If you remember the story of Elijah, he was the one who stood against all the priests of Baal (gods of a foreign nation). He had challenged them to a spiritual duel and he defeated 450 prophets of Baal and was then threatened by Jezebel (ancient version of wicked witch of the east) – she would take his life for destroying the priests of Baal. Elijah runs off course, and finds refuge in the wilderness by a juniper tree. He even asks God to take his life because he was alone, facing insurmountable enemies, and felt he was not worth saving (1 Kings 19:3-4).
God Responds…but not the way you think…
God responds, interestingly enough, in a unique manner. He does not speak in dramatic fashion as we might suspect or hope that He would respond. Notice what happens. God tells Elijah to go stand in a cave and the Lord passes by the entrance. Four things happen: first, a huge wind tears at the mountain, but we are told specifically that “the Lord was not in the wind” (19; 11). Next, we are told that a severe earthquake occurs; and yet the Lord is not in the earthquake (19:11). Third, a great fire breaks out (somehow), yet the Lord was not in the fire. I assume that God was the cause of those elements but He chose not to reveal Himself or speak through those very dramatic events. Finally, we read that there is a “gentle wind blowing.” Elijah hears it and moves out of the entrance of the cave to see what is going on; we are told that God speaks to him.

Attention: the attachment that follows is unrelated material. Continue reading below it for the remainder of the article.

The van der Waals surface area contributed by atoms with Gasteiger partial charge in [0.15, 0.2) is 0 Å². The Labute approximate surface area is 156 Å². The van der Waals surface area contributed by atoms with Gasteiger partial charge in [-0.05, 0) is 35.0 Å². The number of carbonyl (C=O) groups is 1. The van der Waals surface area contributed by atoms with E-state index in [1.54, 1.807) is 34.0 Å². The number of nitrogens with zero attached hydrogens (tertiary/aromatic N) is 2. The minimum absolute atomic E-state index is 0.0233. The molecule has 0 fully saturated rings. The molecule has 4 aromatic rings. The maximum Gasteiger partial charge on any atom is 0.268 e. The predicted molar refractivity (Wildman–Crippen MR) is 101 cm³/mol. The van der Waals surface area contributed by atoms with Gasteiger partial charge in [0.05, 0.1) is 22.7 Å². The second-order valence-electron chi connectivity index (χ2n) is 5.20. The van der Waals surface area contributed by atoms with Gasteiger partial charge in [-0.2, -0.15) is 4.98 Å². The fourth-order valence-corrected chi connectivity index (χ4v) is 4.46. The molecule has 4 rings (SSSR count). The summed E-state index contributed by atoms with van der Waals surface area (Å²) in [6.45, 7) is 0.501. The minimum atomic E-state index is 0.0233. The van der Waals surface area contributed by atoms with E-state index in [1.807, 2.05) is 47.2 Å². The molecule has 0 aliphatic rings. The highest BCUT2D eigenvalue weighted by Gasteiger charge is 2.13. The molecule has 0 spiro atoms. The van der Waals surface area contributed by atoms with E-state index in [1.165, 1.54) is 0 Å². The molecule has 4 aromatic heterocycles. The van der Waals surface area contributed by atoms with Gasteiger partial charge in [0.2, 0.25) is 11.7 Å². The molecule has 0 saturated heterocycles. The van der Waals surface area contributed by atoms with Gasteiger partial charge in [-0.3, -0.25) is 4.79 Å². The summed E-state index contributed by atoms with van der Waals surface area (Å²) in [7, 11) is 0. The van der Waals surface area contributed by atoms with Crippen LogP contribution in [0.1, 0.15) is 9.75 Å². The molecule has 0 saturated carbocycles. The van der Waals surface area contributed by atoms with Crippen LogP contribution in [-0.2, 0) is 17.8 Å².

How do you want God to speak?
There are many traps to how we would like God to respond to us. We would love to see a sign from God or hear His voice in spectacular and miraculous ways in order to know His leading. We are simply told that when Elijah was alone, hungry, and despairing of life that God came to him and spoke in the midst of his crisis. But God did NOT speak in dramatic, cataclysmic pronouncements. He spoke in the gentle whisper of the wind where Elijah hears something, pursues it, and discovers God (v. 12-13). Notice that God does not immediately tell him what to do but simply asks, “What are you doing here Elijah?”
I don’t know if you are in a situation right now where you feel alone, empty, desperate, even threatened by your circumstances, but God is there. We often want God to speak or act in very dramatic ways to respond to our need. We think the larger our problem, the more dramatic God will show Himself as if to validate our sacrifices, or affirm “all that we have done for the Lord.” But it does not always work that way. Often God simply whispers in our ear and asks the same thing, “What are you doing here?”
Make sure that you are listening for God and not simply waiting for more drama.
In His grace,